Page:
MERS (Middle East Respiratory Syndrome) is a severe pneumonia-like respiratory disease caused by a virus. It is different from SARS because MERS is caused by another subtype of the coronovirus.
Pneumonia is a general term for an inflammation of the air sacs of the lungs caused by an infection or chemical. With pneumonia, the lungs fill with fluid, which interferes with their ability to transfer oxygen to the blood. MERS is known as an atypical pneumonia because it is not caused by the usual bacteria or viruses.
MERS causes high fever, cough, and severe shortness of breath. The infection is thought to be spread by close contact with an infected person.
A virus called coronavirus is the cause of MERS. There are many kinds of coronavirus, some of which cause the common cold. The MERS coronavirus (MERS-CoV) was a new variant that was discovered in 2012 in the Middle East region.
How MERS spreads is not completely understood, but experts believe that the main way it spreads is through close contact with an infected person (by caring for or living with the person, or having direct contact with their respiratory secretions and body fluids). The people who have been infected by MERS have all been in a health care facility or among close family members.
MERS is different from SARS. Most importantly, the MERS virus does not appear to be as easily spread between people, whereas the SARS virus spreads very easily.
Symptoms and Complications
The main symptoms of MERS are:
- cough, shortness of breath and difficulty breathing
- high fever (over 38°C or 100.4°F)
Some people also develop kidney failure.
People with existing medical conditions (e.g., heart problems, diabetes) are more likely to be affected more seriously with the infection. Many of the fatal MERS infections have been in patients who had a history of other medical conditions.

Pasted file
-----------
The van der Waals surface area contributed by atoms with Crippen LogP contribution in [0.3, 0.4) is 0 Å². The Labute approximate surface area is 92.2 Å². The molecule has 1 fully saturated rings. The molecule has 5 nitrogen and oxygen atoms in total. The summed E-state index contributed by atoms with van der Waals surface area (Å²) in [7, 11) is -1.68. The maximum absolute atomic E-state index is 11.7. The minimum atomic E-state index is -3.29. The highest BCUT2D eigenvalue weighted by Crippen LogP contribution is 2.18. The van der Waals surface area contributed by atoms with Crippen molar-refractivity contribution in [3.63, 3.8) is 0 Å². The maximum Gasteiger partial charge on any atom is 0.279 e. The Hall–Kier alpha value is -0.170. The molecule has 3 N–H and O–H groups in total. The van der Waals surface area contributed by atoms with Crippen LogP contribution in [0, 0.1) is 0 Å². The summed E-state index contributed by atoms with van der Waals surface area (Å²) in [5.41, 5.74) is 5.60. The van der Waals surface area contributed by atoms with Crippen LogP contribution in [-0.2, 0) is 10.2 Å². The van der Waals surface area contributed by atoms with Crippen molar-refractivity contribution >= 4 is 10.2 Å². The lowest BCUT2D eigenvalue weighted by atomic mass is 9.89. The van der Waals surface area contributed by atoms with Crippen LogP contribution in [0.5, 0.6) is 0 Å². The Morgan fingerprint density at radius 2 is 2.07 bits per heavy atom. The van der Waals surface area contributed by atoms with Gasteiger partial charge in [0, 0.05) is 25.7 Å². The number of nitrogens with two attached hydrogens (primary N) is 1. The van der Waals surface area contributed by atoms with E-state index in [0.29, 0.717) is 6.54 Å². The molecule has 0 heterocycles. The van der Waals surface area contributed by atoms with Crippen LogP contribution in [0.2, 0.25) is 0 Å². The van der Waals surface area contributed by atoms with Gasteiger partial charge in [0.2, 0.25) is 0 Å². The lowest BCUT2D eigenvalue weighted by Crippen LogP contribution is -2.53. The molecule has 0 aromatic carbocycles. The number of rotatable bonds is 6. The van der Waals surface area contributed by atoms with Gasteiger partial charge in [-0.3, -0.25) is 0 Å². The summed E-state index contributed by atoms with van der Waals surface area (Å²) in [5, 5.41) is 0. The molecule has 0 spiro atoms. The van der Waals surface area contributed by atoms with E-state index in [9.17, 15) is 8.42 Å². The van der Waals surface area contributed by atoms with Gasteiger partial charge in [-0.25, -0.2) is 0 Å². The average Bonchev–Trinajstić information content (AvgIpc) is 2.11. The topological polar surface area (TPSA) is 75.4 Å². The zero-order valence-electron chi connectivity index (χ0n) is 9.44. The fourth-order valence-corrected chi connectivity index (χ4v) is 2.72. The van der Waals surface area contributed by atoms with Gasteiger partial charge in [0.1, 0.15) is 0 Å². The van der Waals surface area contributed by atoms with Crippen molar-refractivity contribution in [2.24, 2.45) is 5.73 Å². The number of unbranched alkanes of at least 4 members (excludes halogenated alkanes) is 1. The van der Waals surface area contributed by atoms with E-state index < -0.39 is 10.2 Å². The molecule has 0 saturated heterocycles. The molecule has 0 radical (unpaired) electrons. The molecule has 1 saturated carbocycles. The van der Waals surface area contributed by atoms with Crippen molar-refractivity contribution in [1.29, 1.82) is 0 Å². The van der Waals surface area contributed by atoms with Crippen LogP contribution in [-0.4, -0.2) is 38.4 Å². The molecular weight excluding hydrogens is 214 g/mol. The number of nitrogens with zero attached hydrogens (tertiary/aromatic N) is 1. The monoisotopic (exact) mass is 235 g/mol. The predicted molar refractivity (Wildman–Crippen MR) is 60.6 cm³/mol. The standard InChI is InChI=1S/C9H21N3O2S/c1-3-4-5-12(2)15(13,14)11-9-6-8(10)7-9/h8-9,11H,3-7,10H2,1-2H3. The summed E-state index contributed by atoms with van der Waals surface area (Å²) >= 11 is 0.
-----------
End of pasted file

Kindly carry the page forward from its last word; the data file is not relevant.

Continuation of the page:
Making the Diagnosis
See your doctor if you develop a fever, coughing, or shortness of breath within 14 days of travelling to a country in or near the Middle East (such as Saudi Arabia, Jordan, Qatar, or the United Arab Emirates).
Your doctor will ask you about your travel history, especially to any Middle Eastern countries, and whether you may have come in contact with someone who has MERS.
If your doctor suspects you may have MERS, he or she may recommend that you go straight to a hospital. The hospital will take appropriate precautions to prevent the infection from spreading to others.
To diagnose MERS, a doctor will perform a physical examination and check for fever and swollen glands. He or she will also listen to your lungs with a stethoscope. Buildup of fluid in the lungs can be seen with a chest X-ray, CT scan, or magnetic resonance imaging (MRI) scan. The doctor will send a sample of your sputum (phlegm) to a laboratory to confirm the diagnosis by identifying the exact strain of virus that may be causing your symptoms.
Treatment and Prevention
There are currently no vaccines available for MERS. Medical care is provided to support and relieve the signs and symptoms of MERS. However, there are no treatments available to cure the infection.
There are precautions that you can take to protect yourself against infections. Wash your hands often with soap and water for at least 20 seconds, and help your children to do the same. If no soap is available, use an alcohol-based hand sanitizer. Avoid touching your eyes, nose, and mouth with unwashed hands, as they are common ways for a virus to enter your body. You should also avoid close contact (e.g., sharing cups or utensils) with those who are sick. Make sure to frequently disinfect common surfaces such as door knobs and tables with an antibacterial cleanser.